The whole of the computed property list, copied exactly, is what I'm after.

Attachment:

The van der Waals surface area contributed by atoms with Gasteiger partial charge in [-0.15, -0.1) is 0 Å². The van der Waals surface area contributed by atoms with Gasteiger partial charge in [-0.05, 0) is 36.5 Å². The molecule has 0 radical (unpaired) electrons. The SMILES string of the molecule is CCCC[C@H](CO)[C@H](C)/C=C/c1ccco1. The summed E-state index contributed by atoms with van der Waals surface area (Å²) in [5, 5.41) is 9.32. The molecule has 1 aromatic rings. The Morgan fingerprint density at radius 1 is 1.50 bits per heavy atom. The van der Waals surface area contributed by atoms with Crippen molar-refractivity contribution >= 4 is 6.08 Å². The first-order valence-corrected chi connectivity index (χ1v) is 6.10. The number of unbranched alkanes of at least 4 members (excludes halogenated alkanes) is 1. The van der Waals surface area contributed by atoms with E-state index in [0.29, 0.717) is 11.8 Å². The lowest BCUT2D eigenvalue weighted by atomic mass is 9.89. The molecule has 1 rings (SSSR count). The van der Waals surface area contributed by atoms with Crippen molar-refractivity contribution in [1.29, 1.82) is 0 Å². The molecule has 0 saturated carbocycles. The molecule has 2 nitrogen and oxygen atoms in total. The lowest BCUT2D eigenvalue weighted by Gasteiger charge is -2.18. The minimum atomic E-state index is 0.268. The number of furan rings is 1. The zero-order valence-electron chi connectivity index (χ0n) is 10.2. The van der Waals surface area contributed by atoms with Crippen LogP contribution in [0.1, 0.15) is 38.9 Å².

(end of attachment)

The van der Waals surface area contributed by atoms with Gasteiger partial charge in [-0.15, -0.1) is 0 Å². The van der Waals surface area contributed by atoms with Gasteiger partial charge in [-0.05, 0) is 36.5 Å². The molecule has 0 radical (unpaired) electrons. The SMILES string of the molecule is CCCC[C@H](CO)[C@H](C)/C=C/c1ccco1. The summed E-state index contributed by atoms with van der Waals surface area (Å²) in [5, 5.41) is 9.32. The molecule has 1 aromatic rings. The Morgan fingerprint density at radius 1 is 1.50 bits per heavy atom. The van der Waals surface area contributed by atoms with Crippen molar-refractivity contribution >= 4 is 6.08 Å². The first-order valence-corrected chi connectivity index (χ1v) is 6.10. The number of unbranched alkanes of at least 4 members (excludes halogenated alkanes) is 1. The van der Waals surface area contributed by atoms with E-state index in [0.29, 0.717) is 11.8 Å². The lowest BCUT2D eigenvalue weighted by atomic mass is 9.89. The molecule has 1 rings (SSSR count). The van der Waals surface area contributed by atoms with Crippen molar-refractivity contribution in [1.29, 1.82) is 0 Å². The molecule has 0 saturated carbocycles. The molecule has 2 nitrogen and oxygen atoms in total. The lowest BCUT2D eigenvalue weighted by Gasteiger charge is -2.18. The minimum atomic E-state index is 0.268. The number of furan rings is 1. The zero-order valence-electron chi connectivity index (χ0n) is 10.2. The van der Waals surface area contributed by atoms with Crippen LogP contribution in [0.1, 0.15) is 38.9 Å².